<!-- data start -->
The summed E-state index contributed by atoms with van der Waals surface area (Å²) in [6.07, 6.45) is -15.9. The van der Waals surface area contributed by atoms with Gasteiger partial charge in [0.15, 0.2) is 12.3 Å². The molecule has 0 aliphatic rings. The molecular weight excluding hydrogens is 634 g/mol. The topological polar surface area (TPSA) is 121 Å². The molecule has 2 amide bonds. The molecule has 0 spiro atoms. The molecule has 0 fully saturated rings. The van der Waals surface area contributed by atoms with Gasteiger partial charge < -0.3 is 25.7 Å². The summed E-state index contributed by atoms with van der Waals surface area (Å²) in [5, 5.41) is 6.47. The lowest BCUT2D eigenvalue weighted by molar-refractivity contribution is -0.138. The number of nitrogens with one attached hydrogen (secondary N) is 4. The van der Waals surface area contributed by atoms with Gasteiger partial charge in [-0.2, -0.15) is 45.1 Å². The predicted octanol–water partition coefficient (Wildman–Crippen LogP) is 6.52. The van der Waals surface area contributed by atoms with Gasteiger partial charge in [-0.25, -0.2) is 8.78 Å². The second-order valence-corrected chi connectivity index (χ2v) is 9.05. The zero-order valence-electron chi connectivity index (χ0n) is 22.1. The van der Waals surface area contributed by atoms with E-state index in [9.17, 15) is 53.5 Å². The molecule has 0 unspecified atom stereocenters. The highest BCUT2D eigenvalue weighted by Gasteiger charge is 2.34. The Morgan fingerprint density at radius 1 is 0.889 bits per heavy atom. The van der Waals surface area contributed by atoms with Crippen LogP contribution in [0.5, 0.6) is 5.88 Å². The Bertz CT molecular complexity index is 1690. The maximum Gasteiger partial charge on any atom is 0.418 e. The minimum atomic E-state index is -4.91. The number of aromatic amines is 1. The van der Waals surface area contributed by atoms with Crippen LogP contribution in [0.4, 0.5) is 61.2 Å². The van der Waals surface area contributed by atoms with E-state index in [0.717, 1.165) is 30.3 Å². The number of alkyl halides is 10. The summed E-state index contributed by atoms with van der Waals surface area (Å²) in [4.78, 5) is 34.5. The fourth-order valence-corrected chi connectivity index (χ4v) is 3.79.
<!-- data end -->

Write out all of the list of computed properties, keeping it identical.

The summed E-state index contributed by atoms with van der Waals surface area (Å²) in [6.07, 6.45) is -15.9. The van der Waals surface area contributed by atoms with Gasteiger partial charge in [0.15, 0.2) is 12.3 Å². The molecule has 0 aliphatic rings. The molecular weight excluding hydrogens is 634 g/mol. The topological polar surface area (TPSA) is 121 Å². The molecule has 2 amide bonds. The molecule has 0 spiro atoms. The molecule has 0 fully saturated rings. The van der Waals surface area contributed by atoms with Gasteiger partial charge < -0.3 is 25.7 Å². The summed E-state index contributed by atoms with van der Waals surface area (Å²) in [5, 5.41) is 6.47. The lowest BCUT2D eigenvalue weighted by molar-refractivity contribution is -0.138. The number of nitrogens with one attached hydrogen (secondary N) is 4. The van der Waals surface area contributed by atoms with Gasteiger partial charge in [-0.2, -0.15) is 45.1 Å². The predicted octanol–water partition coefficient (Wildman–Crippen LogP) is 6.52. The van der Waals surface area contributed by atoms with Gasteiger partial charge in [-0.25, -0.2) is 8.78 Å². The second-order valence-corrected chi connectivity index (χ2v) is 9.05. The zero-order valence-electron chi connectivity index (χ0n) is 22.1. The van der Waals surface area contributed by atoms with E-state index in [9.17, 15) is 53.5 Å². The molecule has 0 unspecified atom stereocenters. The highest BCUT2D eigenvalue weighted by Gasteiger charge is 2.34. The Morgan fingerprint density at radius 1 is 0.889 bits per heavy atom. The van der Waals surface area contributed by atoms with Crippen LogP contribution in [0.5, 0.6) is 5.88 Å². The Bertz CT molecular complexity index is 1690. The maximum Gasteiger partial charge on any atom is 0.418 e. The minimum atomic E-state index is -4.91. The number of aromatic amines is 1. The van der Waals surface area contributed by atoms with Crippen LogP contribution in [0.4, 0.5) is 61.2 Å². The van der Waals surface area contributed by atoms with E-state index in [0.717, 1.165) is 30.3 Å². The number of alkyl halides is 10. The summed E-state index contributed by atoms with van der Waals surface area (Å²) in [4.78, 5) is 34.5. The fourth-order valence-corrected chi connectivity index (χ4v) is 3.79.